Either Kim was too distraught to listen or she chose to ignore her. She stared at the next person in line and in the blink of an eye, the unconscious woman zipped across the entire length of the supermarket. The shopper hit the wall on the far end of the building with a horrific thud. Kim continued along the line.
Vicki began to hyperventilate. Kim didn’t look like she was going to stop any time soon, and there was no escape from whatever force she used to hold them there.
I didn’t ask to be like this, it’s not my fault!
The next unfortunate victim in Kim’s path disappeared before Vicki’s eyes, only to reappear moments later fused into the ground below, as if the floor itself had swallowed him up. Another man melted into a bubbling, fatty pulp within seconds. Vicki started to sob. She knew she was going to die. There was so much she wanted to do with her life, and now she wouldn’t get to do any of it.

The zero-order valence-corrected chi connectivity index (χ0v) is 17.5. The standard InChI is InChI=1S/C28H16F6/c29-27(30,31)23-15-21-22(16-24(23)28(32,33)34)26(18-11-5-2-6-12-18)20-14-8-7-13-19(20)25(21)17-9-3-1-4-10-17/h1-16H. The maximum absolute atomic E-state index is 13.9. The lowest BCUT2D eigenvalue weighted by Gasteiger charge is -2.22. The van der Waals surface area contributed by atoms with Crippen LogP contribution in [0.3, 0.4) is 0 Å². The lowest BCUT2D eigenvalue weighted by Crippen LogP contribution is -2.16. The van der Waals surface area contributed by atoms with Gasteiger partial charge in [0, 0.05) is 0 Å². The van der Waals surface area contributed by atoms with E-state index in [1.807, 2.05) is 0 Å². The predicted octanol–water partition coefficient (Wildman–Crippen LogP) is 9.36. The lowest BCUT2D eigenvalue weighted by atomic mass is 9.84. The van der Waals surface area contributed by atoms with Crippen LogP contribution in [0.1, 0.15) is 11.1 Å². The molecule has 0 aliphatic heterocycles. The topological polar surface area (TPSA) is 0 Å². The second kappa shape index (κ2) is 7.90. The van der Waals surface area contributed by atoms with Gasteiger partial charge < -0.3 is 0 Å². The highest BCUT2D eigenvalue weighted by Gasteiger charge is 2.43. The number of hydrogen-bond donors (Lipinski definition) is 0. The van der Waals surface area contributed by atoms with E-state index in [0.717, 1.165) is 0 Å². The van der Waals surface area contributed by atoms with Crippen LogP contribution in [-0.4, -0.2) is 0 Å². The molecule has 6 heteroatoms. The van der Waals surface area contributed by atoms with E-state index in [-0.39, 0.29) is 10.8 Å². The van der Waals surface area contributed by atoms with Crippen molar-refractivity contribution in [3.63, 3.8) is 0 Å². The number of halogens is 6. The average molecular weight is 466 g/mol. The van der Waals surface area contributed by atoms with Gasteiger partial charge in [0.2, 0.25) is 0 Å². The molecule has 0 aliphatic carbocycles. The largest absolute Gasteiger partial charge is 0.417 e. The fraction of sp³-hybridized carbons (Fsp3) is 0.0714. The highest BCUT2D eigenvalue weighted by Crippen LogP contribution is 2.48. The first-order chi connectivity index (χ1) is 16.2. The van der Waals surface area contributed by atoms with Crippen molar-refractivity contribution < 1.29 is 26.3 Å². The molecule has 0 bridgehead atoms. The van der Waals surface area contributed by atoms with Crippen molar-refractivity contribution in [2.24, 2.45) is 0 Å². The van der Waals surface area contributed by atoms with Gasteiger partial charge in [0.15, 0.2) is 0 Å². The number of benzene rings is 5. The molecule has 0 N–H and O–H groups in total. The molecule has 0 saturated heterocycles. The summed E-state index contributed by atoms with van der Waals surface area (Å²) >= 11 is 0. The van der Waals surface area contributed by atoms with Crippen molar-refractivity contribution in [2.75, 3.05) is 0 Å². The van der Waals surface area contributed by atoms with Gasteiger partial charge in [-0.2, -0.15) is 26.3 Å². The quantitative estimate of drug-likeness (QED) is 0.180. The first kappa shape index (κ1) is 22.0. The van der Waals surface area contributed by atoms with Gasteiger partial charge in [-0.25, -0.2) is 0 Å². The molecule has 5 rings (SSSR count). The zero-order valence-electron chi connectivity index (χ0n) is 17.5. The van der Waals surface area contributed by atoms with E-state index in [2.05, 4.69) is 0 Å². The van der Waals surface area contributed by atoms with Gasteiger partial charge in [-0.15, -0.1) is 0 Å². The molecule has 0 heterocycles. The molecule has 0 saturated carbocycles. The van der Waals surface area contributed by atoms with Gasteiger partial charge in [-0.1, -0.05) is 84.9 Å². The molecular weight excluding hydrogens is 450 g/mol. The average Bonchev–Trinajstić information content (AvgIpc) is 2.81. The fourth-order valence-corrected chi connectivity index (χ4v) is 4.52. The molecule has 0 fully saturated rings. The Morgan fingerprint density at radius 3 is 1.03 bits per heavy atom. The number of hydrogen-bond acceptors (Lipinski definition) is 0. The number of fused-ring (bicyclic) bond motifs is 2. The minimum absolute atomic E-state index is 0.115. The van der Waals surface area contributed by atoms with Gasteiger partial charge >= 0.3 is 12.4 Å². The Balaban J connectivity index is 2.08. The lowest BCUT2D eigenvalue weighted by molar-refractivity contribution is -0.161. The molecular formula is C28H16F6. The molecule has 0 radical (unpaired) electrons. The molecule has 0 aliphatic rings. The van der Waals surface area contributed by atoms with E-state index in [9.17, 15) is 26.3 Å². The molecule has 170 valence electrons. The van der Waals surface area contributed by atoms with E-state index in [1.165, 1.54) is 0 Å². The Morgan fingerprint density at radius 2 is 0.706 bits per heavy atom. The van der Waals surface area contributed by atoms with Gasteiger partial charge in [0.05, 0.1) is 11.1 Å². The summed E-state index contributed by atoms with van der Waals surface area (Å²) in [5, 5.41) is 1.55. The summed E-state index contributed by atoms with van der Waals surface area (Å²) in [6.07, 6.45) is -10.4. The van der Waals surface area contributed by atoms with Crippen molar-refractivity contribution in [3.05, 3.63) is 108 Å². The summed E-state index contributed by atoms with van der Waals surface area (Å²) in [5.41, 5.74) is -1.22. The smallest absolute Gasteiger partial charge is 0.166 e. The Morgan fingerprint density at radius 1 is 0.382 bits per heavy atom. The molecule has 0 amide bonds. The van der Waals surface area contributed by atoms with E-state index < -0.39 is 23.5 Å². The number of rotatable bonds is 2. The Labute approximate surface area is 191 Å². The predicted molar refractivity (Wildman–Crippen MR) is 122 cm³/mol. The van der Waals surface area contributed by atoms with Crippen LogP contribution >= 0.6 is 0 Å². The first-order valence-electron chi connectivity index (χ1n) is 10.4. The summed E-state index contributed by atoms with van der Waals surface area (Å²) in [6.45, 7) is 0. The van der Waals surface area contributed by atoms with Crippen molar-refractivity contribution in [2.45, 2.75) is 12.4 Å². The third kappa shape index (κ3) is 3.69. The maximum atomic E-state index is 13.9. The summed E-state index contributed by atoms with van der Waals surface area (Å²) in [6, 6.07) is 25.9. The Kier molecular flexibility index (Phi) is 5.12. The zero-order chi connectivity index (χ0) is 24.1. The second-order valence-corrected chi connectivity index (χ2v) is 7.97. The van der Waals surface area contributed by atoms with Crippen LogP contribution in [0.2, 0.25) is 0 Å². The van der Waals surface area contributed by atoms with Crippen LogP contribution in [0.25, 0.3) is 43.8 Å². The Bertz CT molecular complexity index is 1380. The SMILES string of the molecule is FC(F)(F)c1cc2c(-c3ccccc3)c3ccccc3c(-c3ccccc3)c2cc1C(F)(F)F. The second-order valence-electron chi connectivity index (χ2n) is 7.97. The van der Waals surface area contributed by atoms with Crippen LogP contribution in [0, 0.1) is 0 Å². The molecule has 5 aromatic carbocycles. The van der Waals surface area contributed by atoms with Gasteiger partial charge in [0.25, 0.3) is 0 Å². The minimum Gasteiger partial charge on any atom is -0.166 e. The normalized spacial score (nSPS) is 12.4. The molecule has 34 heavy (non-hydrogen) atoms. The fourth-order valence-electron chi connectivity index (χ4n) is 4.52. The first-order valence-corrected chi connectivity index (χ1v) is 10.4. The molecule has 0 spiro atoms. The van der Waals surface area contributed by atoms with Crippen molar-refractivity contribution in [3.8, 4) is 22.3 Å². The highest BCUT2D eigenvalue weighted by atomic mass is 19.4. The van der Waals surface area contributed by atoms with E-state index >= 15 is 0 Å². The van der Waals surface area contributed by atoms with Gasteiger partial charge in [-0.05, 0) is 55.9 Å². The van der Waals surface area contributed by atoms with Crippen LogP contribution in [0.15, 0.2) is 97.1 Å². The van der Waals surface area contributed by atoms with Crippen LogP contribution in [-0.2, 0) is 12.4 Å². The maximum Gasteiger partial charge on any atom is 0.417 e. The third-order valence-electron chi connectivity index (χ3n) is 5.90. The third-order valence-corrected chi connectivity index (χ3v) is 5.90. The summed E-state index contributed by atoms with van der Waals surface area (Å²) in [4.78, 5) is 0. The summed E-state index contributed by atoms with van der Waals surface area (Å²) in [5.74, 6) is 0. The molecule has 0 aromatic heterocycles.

She tried not to dwell on it. Hopefully the death itself would be quick. Waiting was by far the worst part. Her turn came next. The previous man had been unconscious when he had burst into a fireball and fallen, crumbling into ashes on impact. Vicki closed her eyes.
“Please don’t do this,” she begged, all hope of survival gone. Kim stood in front of her as she floated in the air. As she looked up at her, Vicki shut her eyes, sobbing between breaths, and wait for the end to come.
It never did.
Vicki opened her eyes after a few moments, confused. She became even more perplexed when she saw Kim on her knees, sobbing into her palms. The piercing shriek in everyone’s mind died down to a whisper, and soon vanished altogether. After a moment, Vicki and the last two shoppers dropped down to the ground, released by Kim. They bolted away from the registers and out the battered and broken front doors of the building. Both were gone in seconds.
Even though this woman had been moments away from killing her, Vicki didn’t run. A moment ago Kim had looked like something from a horror movie, her face red with blood and eyes black and dead as the night. Now as she lay on the ground crying, Vicki couldn’t help but feel sorry for her.